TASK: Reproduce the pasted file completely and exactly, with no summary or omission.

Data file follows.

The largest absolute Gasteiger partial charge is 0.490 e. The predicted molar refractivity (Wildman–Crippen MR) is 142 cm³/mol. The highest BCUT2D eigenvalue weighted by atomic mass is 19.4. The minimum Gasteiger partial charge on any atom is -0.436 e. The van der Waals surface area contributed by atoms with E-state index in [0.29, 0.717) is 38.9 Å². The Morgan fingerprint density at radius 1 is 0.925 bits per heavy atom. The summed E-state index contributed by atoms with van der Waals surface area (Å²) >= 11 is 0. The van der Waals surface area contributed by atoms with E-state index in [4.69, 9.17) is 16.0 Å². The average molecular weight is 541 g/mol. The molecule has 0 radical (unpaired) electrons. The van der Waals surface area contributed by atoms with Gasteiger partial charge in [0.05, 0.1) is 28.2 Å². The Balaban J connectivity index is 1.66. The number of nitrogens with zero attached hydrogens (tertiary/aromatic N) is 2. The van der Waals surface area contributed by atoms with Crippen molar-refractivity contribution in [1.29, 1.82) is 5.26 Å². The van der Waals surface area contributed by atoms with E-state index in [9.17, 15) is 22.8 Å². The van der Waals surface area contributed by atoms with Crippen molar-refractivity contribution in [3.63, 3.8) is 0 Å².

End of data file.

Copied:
The largest absolute Gasteiger partial charge is 0.490 e. The predicted molar refractivity (Wildman–Crippen MR) is 142 cm³/mol. The highest BCUT2D eigenvalue weighted by atomic mass is 19.4. The minimum Gasteiger partial charge on any atom is -0.436 e. The van der Waals surface area contributed by atoms with E-state index in [0.29, 0.717) is 38.9 Å². The Morgan fingerprint density at radius 1 is 0.925 bits per heavy atom. The summed E-state index contributed by atoms with van der Waals surface area (Å²) >= 11 is 0. The van der Waals surface area contributed by atoms with E-state index in [4.69, 9.17) is 16.0 Å². The average molecular weight is 541 g/mol. The molecule has 0 radical (unpaired) electrons. The van der Waals surface area contributed by atoms with Gasteiger partial charge in [0.05, 0.1) is 28.2 Å². The Balaban J connectivity index is 1.66. The number of nitrogens with zero attached hydrogens (tertiary/aromatic N) is 2. The van der Waals surface area contributed by atoms with Crippen molar-refractivity contribution in [1.29, 1.82) is 5.26 Å². The van der Waals surface area contributed by atoms with E-state index in [9.17, 15) is 22.8 Å². The van der Waals surface area contributed by atoms with Crippen molar-refractivity contribution in [3.63, 3.8) is 0 Å².